public forum
home forum magazine gallery links about faq courtesy
It is currently Sun Apr 20, 2014 10:44 am

All times are UTC - 7 hours [ DST ]




Post new topic Reply to topic  [ 17 posts ]  Go to page 1, 2  Next

How important is it for ballet dancers to be trained in modern and contemporary dance?
Very important 40%  40%  [ 8 ]
Important 40%  40%  [ 8 ]
Neutral 5%  5%  [ 1 ]
Sometimes 10%  10%  [ 2 ]
Not at all 5%  5%  [ 1 ]
Total votes : 20
Author Message
 Post subject: Ballet, Modern, and Contemporary Dance Training
PostPosted: Fri Dec 07, 2007 7:38 pm 
Offline

Joined: Wed Apr 12, 2000 11:01 pm
Posts: 644
Location: Seattle, WA. USA
Many of today's ballet dancers are asked to do many different styles of choreography -- while still in ballet companies. Many, but not all, come to these companies with little exposure to anything but ballet. So today's poll question is: How important is it for ballet dancers to be trained in modern and contemporary dance? In addition to casting your vote, please take a moment to post your reasons. Thank you! :D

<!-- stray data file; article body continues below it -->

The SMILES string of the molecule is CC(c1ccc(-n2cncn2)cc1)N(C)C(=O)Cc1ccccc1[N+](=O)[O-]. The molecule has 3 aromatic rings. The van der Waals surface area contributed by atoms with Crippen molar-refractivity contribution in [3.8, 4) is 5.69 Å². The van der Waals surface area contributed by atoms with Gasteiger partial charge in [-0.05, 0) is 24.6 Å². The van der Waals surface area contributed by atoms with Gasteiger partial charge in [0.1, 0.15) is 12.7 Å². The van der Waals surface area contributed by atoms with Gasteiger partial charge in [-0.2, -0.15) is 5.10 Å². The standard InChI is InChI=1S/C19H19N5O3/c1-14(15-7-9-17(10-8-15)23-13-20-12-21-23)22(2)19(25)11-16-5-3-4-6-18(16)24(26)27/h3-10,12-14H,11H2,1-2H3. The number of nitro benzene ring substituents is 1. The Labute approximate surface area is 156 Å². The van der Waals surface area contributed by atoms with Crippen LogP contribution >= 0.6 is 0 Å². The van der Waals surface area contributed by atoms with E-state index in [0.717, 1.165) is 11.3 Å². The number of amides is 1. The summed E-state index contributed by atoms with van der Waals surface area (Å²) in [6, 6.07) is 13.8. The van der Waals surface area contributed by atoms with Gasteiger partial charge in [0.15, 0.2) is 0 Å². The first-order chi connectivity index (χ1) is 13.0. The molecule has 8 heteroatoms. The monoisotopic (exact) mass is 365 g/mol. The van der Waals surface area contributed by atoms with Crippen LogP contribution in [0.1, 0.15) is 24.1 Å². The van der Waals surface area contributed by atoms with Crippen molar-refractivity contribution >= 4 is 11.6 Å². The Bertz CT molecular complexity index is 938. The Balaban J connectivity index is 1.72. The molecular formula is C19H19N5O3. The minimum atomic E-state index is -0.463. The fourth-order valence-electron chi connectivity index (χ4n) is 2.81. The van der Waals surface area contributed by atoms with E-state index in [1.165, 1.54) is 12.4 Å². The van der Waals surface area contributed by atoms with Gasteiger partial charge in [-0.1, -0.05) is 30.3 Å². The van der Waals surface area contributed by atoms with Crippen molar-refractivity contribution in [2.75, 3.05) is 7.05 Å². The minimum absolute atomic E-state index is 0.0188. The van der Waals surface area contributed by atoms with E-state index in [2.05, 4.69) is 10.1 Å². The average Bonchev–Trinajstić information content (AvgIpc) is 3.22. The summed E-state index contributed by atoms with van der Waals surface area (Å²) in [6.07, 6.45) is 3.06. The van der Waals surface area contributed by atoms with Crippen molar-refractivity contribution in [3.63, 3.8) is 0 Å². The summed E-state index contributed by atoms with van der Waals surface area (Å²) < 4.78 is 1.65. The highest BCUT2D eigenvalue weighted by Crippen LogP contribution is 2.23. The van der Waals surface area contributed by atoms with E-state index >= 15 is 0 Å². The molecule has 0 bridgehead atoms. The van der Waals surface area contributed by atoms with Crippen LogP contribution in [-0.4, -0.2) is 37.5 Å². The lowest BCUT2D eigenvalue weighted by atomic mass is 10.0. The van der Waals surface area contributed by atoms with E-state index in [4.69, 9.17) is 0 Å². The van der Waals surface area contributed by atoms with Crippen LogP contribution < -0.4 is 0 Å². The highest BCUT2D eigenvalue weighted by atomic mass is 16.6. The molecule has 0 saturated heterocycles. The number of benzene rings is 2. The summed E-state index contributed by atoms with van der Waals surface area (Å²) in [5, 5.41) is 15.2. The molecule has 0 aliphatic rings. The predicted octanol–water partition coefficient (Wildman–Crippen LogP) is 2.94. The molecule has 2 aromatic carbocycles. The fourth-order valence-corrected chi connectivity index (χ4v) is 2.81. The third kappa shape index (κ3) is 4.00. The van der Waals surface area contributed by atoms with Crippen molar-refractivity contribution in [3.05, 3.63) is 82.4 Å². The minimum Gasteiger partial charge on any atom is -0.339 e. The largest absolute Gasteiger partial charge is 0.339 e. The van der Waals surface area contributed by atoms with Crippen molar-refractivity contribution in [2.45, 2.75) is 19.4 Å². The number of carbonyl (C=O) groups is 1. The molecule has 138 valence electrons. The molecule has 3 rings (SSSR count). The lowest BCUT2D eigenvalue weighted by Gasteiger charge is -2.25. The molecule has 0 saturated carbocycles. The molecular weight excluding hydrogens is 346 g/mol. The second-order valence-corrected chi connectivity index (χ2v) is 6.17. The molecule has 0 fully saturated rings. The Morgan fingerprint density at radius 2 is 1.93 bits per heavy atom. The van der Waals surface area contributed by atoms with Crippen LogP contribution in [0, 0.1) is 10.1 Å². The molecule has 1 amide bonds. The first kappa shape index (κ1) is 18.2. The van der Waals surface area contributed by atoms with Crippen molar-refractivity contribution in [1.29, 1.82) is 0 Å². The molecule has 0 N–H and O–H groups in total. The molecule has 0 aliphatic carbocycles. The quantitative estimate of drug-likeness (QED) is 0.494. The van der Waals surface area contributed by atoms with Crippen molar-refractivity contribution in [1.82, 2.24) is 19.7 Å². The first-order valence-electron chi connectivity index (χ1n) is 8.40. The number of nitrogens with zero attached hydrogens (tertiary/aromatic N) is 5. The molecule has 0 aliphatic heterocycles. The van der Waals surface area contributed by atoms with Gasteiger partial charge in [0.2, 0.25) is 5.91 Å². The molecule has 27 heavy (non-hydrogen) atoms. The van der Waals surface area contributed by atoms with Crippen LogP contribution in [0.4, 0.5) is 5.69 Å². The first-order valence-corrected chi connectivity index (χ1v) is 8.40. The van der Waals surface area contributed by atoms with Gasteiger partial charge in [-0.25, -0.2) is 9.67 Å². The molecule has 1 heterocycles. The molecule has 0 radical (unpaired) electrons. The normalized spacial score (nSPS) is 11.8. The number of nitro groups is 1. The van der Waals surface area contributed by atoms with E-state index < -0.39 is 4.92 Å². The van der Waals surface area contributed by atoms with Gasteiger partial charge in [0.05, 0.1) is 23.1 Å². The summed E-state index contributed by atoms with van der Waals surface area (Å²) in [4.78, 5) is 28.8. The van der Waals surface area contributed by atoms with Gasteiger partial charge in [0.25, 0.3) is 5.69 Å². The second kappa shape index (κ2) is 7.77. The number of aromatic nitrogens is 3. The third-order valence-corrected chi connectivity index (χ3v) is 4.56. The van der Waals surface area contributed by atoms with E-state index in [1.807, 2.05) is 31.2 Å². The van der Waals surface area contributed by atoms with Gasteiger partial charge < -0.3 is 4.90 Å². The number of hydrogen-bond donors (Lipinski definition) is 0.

_________________
Dean Speer
ballet@u.washington.edu


Top
 Profile E-mail  
 
 Post subject:
PostPosted: Fri Dec 07, 2007 10:16 pm 
Offline

Joined: Wed Jan 30, 2002 12:01 am
Posts: 943
Location: Santa Barbara, CA USA
I voted for very important because of the breadth of work dancers, even in classical companies, are asked to do. And if they don't do that, it increases their employability by making them more versatile. And even if they don't need to dance outside of the classical ouvre, it's just a general education thing that broadens their horizons and hopefully informs their dancing.

--Andre


Top
 Profile E-mail  
 
 Post subject:
PostPosted: Sat Dec 08, 2007 12:48 am 
Offline